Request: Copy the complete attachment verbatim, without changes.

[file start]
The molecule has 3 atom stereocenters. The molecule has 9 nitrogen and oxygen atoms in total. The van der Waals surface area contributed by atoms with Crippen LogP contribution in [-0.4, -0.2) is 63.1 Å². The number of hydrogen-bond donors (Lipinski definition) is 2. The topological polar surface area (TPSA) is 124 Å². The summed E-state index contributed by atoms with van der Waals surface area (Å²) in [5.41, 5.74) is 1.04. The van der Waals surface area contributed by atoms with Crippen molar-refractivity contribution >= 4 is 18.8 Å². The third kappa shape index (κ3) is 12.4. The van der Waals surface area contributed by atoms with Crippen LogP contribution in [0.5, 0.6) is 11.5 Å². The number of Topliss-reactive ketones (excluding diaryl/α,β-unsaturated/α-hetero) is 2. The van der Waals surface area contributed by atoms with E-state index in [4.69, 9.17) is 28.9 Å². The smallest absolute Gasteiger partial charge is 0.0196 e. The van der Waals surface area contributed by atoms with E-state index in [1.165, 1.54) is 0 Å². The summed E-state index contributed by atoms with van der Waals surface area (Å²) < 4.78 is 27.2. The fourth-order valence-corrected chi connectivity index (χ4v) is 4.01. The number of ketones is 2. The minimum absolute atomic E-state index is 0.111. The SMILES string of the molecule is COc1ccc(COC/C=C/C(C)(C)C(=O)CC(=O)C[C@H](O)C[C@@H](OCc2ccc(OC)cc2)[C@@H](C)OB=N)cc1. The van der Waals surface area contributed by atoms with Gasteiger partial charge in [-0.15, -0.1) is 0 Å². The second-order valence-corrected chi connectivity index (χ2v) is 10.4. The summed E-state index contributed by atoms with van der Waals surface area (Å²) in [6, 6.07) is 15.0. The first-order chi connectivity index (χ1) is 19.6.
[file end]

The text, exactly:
The molecule has 3 atom stereocenters. The molecule has 9 nitrogen and oxygen atoms in total. The van der Waals surface area contributed by atoms with Crippen LogP contribution in [-0.4, -0.2) is 63.1 Å². The number of hydrogen-bond donors (Lipinski definition) is 2. The topological polar surface area (TPSA) is 124 Å². The summed E-state index contributed by atoms with van der Waals surface area (Å²) in [5.41, 5.74) is 1.04. The van der Waals surface area contributed by atoms with Crippen molar-refractivity contribution >= 4 is 18.8 Å². The third kappa shape index (κ3) is 12.4. The van der Waals surface area contributed by atoms with Crippen LogP contribution in [0.5, 0.6) is 11.5 Å². The number of Topliss-reactive ketones (excluding diaryl/α,β-unsaturated/α-hetero) is 2. The van der Waals surface area contributed by atoms with E-state index in [4.69, 9.17) is 28.9 Å². The smallest absolute Gasteiger partial charge is 0.0196 e. The van der Waals surface area contributed by atoms with E-state index in [1.165, 1.54) is 0 Å². The summed E-state index contributed by atoms with van der Waals surface area (Å²) < 4.78 is 27.2. The fourth-order valence-corrected chi connectivity index (χ4v) is 4.01. The number of ketones is 2. The minimum absolute atomic E-state index is 0.111. The SMILES string of the molecule is COc1ccc(COC/C=C/C(C)(C)C(=O)CC(=O)C[C@H](O)C[C@@H](OCc2ccc(OC)cc2)[C@@H](C)OB=N)cc1. The van der Waals surface area contributed by atoms with Gasteiger partial charge in [-0.15, -0.1) is 0 Å². The second-order valence-corrected chi connectivity index (χ2v) is 10.4. The summed E-state index contributed by atoms with van der Waals surface area (Å²) in [6, 6.07) is 15.0. The first-order chi connectivity index (χ1) is 19.6.